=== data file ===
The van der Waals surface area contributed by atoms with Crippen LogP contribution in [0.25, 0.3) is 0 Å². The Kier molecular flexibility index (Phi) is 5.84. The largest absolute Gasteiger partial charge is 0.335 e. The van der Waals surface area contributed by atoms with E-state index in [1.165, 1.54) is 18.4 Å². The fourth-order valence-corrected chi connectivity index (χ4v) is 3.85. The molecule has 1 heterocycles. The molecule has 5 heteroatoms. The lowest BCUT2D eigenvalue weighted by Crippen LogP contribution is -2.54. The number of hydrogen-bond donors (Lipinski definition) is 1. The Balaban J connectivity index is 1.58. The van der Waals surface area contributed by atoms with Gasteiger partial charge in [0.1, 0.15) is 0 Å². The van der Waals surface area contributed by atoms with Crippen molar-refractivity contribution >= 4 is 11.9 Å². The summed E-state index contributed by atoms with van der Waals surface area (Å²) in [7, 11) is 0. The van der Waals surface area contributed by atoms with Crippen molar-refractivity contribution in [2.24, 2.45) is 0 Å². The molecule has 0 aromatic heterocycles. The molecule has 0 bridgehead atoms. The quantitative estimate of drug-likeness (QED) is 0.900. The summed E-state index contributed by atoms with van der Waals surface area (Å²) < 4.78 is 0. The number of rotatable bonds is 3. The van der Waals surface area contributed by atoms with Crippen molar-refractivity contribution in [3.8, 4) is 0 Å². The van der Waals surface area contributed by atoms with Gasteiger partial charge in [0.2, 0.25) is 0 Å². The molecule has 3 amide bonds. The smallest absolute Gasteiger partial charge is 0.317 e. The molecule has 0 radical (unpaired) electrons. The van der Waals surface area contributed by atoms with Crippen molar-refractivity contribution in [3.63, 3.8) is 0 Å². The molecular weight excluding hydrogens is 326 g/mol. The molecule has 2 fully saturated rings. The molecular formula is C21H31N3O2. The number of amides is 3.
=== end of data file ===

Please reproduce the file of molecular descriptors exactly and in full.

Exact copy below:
The van der Waals surface area contributed by atoms with Crippen LogP contribution in [0.25, 0.3) is 0 Å². The Kier molecular flexibility index (Phi) is 5.84. The largest absolute Gasteiger partial charge is 0.335 e. The van der Waals surface area contributed by atoms with E-state index in [1.165, 1.54) is 18.4 Å². The fourth-order valence-corrected chi connectivity index (χ4v) is 3.85. The molecule has 1 heterocycles. The molecule has 5 heteroatoms. The lowest BCUT2D eigenvalue weighted by Crippen LogP contribution is -2.54. The number of hydrogen-bond donors (Lipinski definition) is 1. The Balaban J connectivity index is 1.58. The van der Waals surface area contributed by atoms with Gasteiger partial charge in [0.1, 0.15) is 0 Å². The van der Waals surface area contributed by atoms with Crippen molar-refractivity contribution >= 4 is 11.9 Å². The summed E-state index contributed by atoms with van der Waals surface area (Å²) in [7, 11) is 0. The van der Waals surface area contributed by atoms with Crippen molar-refractivity contribution in [2.24, 2.45) is 0 Å². The molecule has 0 aromatic heterocycles. The molecule has 0 bridgehead atoms. The quantitative estimate of drug-likeness (QED) is 0.900. The summed E-state index contributed by atoms with van der Waals surface area (Å²) < 4.78 is 0. The number of rotatable bonds is 3. The van der Waals surface area contributed by atoms with Crippen molar-refractivity contribution in [3.8, 4) is 0 Å². The van der Waals surface area contributed by atoms with Gasteiger partial charge in [0.2, 0.25) is 0 Å². The molecule has 3 amide bonds. The smallest absolute Gasteiger partial charge is 0.317 e. The molecule has 0 radical (unpaired) electrons. The van der Waals surface area contributed by atoms with Crippen molar-refractivity contribution in [3.63, 3.8) is 0 Å². The molecular weight excluding hydrogens is 326 g/mol. The molecule has 2 fully saturated rings. The molecular formula is C21H31N3O2. The number of amides is 3.